Friday, April 13, 2018

Property Lawyer Gone Bad

It's not often that I can make quitclaim deeds look like a sexy topic in Property.  This semester in particular, the conversation about warranty of title (or lack thereof) dragged on for a good bit longer than I had planned.  As always happens, one student asked why anyone would transfer property via a quitclaim deed.  While I was explaining that the value of the interest an individual has in a tract of land might be less than the cost of determining the exact scope of that interest, I could see the glaze over my students' eyes growing.  I was saved by the bell, but fretted returning the next day to a bored group of students.  

That is when this news story hit the press.  

A lawyer from near New Orleans wanted to make a buck and what better way to do it than through a few quitclaim deeds.  More than a decade ago, the property lawyer decided to write up some false quitclaim deeds on a few properties that appeared to be abandoned.  The lawyer put his business partner's name in as the seller, the lawyer's name in as the buyer, put the deed in valid form under Louisiana, and presto!  The quitclaim deeds were filed in the public records and a couple of years later, the lawyer aka alleged buyer of the abandoned properties sold the properties to unsuspecting third parties.  Making up quitclaim deeds and selling them off became like going to the ATM.  

Fast forward to the present day when those unsuspecting third party buyers resell the property to new unsuspecting third parties who are unable to get clean title to the properties and the gig is up.  Louisiana has a notably long period for adverse possession (or acquisitive prescription as it is referred to in this civil law jurisdiction), so the new buyers can't be saved by adverse possession.  The original attorney re-enters the scene and files a defamation lawsuit against all of the buyers of the property.  Why?  Because the buyers of the property have been asserting that the lawyer made the original sin in this whole transaction.  To top it all off, the lawyer has a bizarre coffee shop meeting with the buyers he is suing for defamation.  During the coffee shop meeting, the lawyer does a time warp to the 1990s by literally giving the buyers an Ace Ventura loser sign.  (Seriously.  Read the story.  The loser part is even included.)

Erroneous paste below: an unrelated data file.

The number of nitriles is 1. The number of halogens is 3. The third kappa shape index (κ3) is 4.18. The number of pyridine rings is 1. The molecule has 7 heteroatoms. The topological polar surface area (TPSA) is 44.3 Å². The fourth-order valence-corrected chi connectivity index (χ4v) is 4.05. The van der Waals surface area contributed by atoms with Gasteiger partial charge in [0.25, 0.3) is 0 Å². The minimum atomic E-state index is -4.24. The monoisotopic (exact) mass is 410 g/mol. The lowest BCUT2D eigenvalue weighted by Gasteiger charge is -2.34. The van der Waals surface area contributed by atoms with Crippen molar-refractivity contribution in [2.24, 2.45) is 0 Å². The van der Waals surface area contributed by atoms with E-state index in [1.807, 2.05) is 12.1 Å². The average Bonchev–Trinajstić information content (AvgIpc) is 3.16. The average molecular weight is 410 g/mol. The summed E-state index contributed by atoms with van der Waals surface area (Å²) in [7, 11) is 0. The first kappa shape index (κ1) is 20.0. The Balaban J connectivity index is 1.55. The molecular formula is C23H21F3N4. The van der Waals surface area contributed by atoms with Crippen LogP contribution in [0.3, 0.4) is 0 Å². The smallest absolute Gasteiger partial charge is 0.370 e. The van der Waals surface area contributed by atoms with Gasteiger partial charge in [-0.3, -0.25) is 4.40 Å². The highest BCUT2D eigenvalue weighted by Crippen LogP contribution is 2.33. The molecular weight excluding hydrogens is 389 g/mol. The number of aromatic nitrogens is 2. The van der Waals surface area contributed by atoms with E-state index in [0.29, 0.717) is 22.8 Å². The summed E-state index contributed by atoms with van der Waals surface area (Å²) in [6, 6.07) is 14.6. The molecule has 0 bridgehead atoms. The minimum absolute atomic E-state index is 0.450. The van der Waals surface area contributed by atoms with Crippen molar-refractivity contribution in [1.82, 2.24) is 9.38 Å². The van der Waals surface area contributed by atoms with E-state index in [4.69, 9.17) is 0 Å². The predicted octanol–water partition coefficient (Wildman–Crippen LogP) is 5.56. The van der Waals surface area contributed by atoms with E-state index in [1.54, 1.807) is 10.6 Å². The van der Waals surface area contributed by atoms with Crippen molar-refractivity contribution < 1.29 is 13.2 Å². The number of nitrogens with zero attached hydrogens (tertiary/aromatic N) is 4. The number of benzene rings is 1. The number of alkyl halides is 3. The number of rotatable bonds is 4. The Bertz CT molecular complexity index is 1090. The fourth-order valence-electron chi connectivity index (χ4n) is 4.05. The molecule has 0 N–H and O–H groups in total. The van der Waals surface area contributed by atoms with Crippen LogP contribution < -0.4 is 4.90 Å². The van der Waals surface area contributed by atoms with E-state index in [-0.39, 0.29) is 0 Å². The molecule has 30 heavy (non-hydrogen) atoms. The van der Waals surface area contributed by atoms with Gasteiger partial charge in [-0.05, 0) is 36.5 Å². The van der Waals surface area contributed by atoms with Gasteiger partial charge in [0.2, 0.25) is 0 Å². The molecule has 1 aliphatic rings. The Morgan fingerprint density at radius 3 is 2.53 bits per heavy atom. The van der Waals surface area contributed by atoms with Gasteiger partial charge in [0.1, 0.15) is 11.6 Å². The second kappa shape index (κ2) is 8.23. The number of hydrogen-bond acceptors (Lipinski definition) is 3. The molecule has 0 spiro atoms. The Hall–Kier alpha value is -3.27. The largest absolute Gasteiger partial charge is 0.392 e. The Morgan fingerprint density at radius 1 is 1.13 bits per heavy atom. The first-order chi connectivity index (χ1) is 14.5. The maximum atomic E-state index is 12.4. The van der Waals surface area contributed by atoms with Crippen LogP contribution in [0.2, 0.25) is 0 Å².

Needless to say, the lawyer involved is in a heap of trouble, facing possible disbarment.  And the buyers aren't much better off, at least financially.  But my Property class, I am happy to say, is now wide awake and totally enthralled in quitclaim deeds.  

April 13, 2018 | Permalink | Comments (0)

Tuesday, April 10, 2018

New Book on Property and Human Flourishing by Alexander

PropandHumFlourGregory Alexander's (Cornell) latest book, Property and Human Flourishing (Oxford University Press), just hit the shelves.  The book continues Greg's scholarship on progressive property by offering an alternative way of understanding the moral issues of private ownership, namely that human flourishing is property's moral foundation.  As Greg has done in previous articles, he develops a theory that connects ownership and human flourishing with obligations.  Greg asserts in the book that "[o]wners have obligations to members of the communities that enabled the owners to live flourishing lives by cultivating in their community members certain capabilities that are essential to leading a well-lived life. These obligations are rooted in the interdependence that exists between owners and their community members, and inherent in the human condition."  Moreover, the book focuses on practical matters by discussing the implications for a wide variety of property issues including, but not limited to, expropriation, eviction, mortgage foreclosure, and homelessness.